Sometime in the last couple years, YouTube has quietly started acting in a different way, contrary to their stated policy. Instead of requiring copyright owners to file a formal DMCA notice in response to a Content ID dispute, thus allowing users to invoke the DMCA counter-notice process, YouTube allows copyright owners to somehow “confirm” their copyright claim through the Convent ID system and re-impose whatever blocks were originally in place through Content ID. In this case, a message will appear on the user’s “View Copyright Info” page for that video saying, “All content owners have reviewed your video and confirmed their claims to some or all of its content.” After this, as far as I can tell, there is absolutely no way for the user to file a dispute and get their video restored.

I had been hearing reports about this happening for months. Because of my website, fairusetube.org and the video tutorials I have posted on YouTube regarding fair use and the Content ID dispute process, people have been posting comments and sending me messages about this for a while. But until last week, it had not actually happened to me (at least where the video was blocked in the U.S. where fair use applies). Then last week, I noticed one of my older anime music videos was blocked pretty much everywhere, including the U.S., by Content ID. I filed a dispute as I have many other times, and the video was unblocked for a few days, and then re-blocked with the message above. No further Content ID dispute was possible, because the record of my original dispute was still there. And when I tried filing a DMCA counter-notice (I tried twice, using both YouTube’s counter-notice webform and a counter-notice emailed to copyright@youtube.com), all I got was an automated response essentially telling me this is a Content ID issue not a DMCA issue. Other emails I have sent about this to YouTube’s copyright support address have gone unanswered.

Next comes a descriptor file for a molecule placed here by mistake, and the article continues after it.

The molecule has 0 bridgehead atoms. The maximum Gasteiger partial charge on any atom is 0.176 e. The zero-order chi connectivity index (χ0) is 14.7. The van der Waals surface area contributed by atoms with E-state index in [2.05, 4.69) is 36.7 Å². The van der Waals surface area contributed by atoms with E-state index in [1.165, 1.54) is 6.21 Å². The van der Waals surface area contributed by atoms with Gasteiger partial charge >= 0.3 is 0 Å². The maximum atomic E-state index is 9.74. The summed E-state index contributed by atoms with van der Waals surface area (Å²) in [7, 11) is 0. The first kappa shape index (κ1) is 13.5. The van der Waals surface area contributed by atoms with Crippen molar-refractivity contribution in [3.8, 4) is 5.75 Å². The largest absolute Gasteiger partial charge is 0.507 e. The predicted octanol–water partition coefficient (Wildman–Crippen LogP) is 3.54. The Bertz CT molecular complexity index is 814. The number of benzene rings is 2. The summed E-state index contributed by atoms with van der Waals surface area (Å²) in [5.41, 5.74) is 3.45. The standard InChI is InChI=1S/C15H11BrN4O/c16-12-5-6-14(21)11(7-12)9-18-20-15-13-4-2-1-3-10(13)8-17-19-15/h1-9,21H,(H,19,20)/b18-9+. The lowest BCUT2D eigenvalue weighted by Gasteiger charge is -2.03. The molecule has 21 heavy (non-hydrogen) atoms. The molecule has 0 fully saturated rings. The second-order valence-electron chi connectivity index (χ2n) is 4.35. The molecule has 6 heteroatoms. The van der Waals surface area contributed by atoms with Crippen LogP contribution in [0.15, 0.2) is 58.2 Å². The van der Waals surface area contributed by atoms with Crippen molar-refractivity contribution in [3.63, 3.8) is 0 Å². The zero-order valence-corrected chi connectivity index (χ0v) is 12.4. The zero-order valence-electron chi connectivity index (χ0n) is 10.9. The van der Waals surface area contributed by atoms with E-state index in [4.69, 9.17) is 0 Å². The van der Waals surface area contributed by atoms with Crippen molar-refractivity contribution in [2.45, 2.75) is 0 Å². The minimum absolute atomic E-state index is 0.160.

So I’m stuck. My Content ID dispute was rejected, but in a manner other than a DMCA takedown notice, so I am not allowed to take advantage of the DMCA counter-notice process. It appears there truly is no recourse for this situation. My video is blocked, and there is simply no process to file a further dispute and get my video restored again. Contrary to both the takedown process established by law and YouTube’s own stated policy, the condition at the end of the process is that the user’s video remains blocked, rather than remaining up unless notice is given of pending legal action over the video.

This situation is frankly outrageous. It was bad enough when YouTube created the Content ID system in the first place, imposing automated blocks on videos with no regard for fair use. It is even worse now that this system apparently has no effective means of dispute, since whenever a copyright owner chooses to “confirm” their claim (as anecdotal evidence suggests they are doing with increasing frequency), there is nothing users can do to fight it. They are literally stuck in a gap between YouTube’s two competing copyright systems–a black hole which YouTube does not acknowledge even exists, and which, to my knowledge, no one else has ever addressed either. Something must be done about this, since until YouTube’s policy in this situation changes, many videos that are perfectly legal and non-infringing will continue to be unjustly blocked by Content ID with no recourse.